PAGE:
Failed back syndrome

Failed back syndrome


Failed back syndrome is a common term used to describe various conditions. It basically refers to all conditions when the patient did not benefit from back surgery. The patients either continue to experience symptoms he/she had prior to surgery or gets worse. The reason for failed surgery is multifactorial. Lumbar disc herniation may recur following the discectomy, or new disc herniation may develop at other locations. If screws are placed into the back they may loosen or even break. This condition is called a non-union. The patient may have an infection after the surgery which may cause additional problems.


The main symptom seen in patients with the failed back syndrome is back pain. The pain is usually chronic and significantly affects a person’s quality of life. Depression and other psychological problems may develop in severe cases. In some cases, with ongoing nerve compression pain radiates down the leg. Numbness, tingling, weakness in legs are also frequent symptoms. Sometimes patients might need assistance for daily activities.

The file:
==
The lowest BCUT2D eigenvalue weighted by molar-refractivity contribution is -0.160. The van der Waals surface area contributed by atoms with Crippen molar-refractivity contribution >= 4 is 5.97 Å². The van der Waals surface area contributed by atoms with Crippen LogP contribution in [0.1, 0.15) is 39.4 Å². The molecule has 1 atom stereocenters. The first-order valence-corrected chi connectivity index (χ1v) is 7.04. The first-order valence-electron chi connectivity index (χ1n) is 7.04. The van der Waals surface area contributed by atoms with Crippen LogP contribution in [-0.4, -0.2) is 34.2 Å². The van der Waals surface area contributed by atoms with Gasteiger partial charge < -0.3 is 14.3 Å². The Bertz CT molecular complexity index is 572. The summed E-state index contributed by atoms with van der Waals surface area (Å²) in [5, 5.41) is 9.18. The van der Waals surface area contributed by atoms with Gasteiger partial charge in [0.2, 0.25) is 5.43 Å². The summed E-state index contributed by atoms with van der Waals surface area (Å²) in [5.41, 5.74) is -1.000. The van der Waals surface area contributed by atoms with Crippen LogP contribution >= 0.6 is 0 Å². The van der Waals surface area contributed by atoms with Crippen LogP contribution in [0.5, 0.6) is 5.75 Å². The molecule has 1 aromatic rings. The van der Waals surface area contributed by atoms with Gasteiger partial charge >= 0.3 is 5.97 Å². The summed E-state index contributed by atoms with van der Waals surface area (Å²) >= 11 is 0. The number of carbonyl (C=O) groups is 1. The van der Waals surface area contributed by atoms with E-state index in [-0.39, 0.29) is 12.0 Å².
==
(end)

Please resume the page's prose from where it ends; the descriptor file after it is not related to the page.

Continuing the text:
Evaluation is the most important aspect of failed back syndrome treatment. Correct pinpointing the problem is key to success. In many cases, highly experienced specialists are required to find the failure reason and eliminate it. Revision surgery is frequently performed for the failed back syndrome. However, this type of surgery is complex and should be done by highly experienced surgeons.